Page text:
6) St. Michael’s study comes up with safe way to obtain chest images of COVID-19 patients
When COVID-19 patients require chest scans, how can health care teams provide this service in a way that keeps them and the patients safe? A study led by Dr. Shobhit Mathur, physician at St. Michael’s, examined a new radiology process where chest images are obtained through glass doors of isolation rooms to prevent the spread of the virus. Read more
7) Study forecasts that access to cystic fibrosis treatment could save lives
Approximately 4,300 Canadians live with cystic fibrosis (CF), a fatal genetic disease that affects the lungs and digestive system. A new study used a microsimulation model to forecast the consequences of delaying access in Canada to a new treatment called Trikafta, which could potentially help 90 per cent of the CF population in Canada. The research was led by Dr. Anne Stephenson, respirologist and CF researcher at St. Michael’s, along with The Hospital for Sick Children (SickKids) and Dalhousie University. Read more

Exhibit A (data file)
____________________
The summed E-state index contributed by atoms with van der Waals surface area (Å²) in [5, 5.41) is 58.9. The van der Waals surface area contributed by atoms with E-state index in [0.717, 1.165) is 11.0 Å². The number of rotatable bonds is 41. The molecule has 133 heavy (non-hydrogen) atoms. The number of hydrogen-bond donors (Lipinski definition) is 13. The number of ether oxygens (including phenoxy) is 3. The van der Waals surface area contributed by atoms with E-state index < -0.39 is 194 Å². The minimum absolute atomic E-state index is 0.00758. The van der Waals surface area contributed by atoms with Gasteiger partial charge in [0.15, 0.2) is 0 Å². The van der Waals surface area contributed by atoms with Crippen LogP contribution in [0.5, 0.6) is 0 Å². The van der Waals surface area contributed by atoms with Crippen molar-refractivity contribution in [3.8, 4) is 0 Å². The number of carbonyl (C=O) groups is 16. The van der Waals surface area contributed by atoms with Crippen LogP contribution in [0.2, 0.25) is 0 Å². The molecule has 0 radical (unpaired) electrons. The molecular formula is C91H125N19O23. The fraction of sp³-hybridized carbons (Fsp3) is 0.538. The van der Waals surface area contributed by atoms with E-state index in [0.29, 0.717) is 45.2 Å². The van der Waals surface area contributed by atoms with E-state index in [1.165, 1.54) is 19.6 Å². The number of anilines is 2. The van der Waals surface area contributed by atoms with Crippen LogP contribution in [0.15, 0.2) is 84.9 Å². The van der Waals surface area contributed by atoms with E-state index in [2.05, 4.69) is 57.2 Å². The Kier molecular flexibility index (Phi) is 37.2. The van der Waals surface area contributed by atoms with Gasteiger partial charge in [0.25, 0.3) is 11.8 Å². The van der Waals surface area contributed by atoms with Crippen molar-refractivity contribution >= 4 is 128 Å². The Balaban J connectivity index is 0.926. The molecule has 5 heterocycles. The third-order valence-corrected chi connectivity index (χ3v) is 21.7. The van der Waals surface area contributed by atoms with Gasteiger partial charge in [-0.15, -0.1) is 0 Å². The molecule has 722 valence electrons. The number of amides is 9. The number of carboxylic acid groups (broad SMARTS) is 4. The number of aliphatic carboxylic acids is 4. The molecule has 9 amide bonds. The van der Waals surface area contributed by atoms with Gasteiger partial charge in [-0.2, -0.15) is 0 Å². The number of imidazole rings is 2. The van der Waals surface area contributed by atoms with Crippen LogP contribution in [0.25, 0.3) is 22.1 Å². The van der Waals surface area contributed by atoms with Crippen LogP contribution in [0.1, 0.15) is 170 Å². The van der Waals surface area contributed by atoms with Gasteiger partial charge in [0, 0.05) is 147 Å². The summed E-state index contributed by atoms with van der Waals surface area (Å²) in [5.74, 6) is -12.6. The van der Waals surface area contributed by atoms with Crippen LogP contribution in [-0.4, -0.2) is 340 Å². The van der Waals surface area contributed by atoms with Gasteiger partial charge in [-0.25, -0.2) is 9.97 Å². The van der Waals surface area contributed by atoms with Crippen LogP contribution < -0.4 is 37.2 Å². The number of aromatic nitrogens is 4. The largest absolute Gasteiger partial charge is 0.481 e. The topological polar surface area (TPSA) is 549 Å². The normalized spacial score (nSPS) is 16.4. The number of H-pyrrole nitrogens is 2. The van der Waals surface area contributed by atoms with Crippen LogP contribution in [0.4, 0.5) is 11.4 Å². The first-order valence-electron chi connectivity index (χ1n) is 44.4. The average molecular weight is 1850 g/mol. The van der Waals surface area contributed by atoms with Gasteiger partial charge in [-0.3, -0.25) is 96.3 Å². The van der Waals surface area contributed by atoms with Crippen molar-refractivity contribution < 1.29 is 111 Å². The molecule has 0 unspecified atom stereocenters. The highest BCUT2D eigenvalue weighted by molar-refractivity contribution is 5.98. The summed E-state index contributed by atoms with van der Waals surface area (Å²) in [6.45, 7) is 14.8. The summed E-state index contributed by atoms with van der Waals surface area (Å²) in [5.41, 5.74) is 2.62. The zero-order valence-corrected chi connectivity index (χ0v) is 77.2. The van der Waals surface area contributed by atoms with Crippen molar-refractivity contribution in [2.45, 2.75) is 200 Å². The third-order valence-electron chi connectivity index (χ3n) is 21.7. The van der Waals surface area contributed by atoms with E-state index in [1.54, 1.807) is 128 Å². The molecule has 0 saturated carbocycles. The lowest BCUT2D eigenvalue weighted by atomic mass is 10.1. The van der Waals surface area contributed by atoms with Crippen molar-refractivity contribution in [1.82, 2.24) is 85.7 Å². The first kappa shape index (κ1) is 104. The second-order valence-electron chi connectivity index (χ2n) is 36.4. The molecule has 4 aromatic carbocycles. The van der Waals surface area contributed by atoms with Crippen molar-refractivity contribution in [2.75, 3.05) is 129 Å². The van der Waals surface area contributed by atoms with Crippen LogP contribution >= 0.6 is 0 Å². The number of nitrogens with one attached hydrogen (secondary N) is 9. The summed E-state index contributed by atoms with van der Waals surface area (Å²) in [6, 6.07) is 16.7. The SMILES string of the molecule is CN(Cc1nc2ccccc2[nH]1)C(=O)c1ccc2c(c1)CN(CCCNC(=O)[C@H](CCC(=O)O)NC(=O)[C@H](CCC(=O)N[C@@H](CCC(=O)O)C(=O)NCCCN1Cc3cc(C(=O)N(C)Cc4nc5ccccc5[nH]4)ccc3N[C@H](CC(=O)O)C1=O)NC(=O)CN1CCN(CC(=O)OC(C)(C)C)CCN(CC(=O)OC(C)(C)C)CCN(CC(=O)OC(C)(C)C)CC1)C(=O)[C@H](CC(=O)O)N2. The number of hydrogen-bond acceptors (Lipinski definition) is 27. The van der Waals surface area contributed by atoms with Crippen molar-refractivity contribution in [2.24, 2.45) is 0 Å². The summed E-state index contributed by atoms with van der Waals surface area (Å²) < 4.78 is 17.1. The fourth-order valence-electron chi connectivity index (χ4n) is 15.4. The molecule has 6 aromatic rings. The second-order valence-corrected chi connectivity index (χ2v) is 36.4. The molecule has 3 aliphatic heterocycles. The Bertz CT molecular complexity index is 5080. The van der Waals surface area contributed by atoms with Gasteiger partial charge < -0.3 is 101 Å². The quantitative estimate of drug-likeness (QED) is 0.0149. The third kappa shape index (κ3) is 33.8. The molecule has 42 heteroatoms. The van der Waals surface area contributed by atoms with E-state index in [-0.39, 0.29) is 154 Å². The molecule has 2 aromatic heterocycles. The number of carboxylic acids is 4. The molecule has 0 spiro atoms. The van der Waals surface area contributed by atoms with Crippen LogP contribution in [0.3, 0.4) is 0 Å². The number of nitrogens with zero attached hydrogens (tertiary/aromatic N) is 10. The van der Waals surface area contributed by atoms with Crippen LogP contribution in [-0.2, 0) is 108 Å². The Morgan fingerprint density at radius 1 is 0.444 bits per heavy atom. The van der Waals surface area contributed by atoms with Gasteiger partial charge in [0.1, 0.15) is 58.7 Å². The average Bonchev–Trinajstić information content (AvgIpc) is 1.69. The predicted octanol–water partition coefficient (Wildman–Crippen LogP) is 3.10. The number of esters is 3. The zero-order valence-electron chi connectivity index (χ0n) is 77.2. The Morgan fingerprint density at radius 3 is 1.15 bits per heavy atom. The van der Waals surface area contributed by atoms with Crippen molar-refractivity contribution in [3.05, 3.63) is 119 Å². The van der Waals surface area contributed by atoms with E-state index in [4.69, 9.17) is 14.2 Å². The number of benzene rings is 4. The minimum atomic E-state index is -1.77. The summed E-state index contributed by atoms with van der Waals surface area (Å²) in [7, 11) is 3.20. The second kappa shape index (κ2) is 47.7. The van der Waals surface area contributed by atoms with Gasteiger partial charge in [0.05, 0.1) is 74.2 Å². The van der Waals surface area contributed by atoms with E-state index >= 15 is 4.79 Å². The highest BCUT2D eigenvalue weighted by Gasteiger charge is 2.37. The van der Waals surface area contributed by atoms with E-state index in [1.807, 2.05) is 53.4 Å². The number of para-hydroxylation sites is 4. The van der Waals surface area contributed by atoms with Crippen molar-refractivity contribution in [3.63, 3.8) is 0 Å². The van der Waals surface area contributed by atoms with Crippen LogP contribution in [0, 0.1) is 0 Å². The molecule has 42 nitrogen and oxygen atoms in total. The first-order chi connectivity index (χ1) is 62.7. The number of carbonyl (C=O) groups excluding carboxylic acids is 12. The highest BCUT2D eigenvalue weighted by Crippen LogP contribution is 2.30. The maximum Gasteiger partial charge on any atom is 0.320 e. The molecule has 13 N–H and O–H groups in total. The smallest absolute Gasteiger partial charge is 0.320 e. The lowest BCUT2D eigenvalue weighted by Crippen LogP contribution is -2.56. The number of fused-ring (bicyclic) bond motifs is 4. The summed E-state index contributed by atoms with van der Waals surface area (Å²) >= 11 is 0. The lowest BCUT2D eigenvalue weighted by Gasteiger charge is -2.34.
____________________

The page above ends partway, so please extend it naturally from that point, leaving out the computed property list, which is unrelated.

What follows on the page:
8) St. Michael’s Scientist wants your unused computer monitors to donate to high school students
Dr. Anna Durbin, Scientist with MAP Centre for Urban Health Solutions, is seeking computer monitors to accompany a donation of 20 refurbished computer towers for students at James Cardinal McGuigan Catholic High School, near Keele Street & Finch Avenue in Toronto. The school anticipates a large unmet need for computers to support distance learning in the fall which is why Dr. Durbin is working to provide computers, mice and keyboards from Unity Health Toronto. If you have a working monitor or laptop at home that you’re willing to donate, please contact Dr. Durbin at Anna.Durbin@unityhealth.to
9) We spotlight and celebrate two staff members who support patients in the Houses of Providence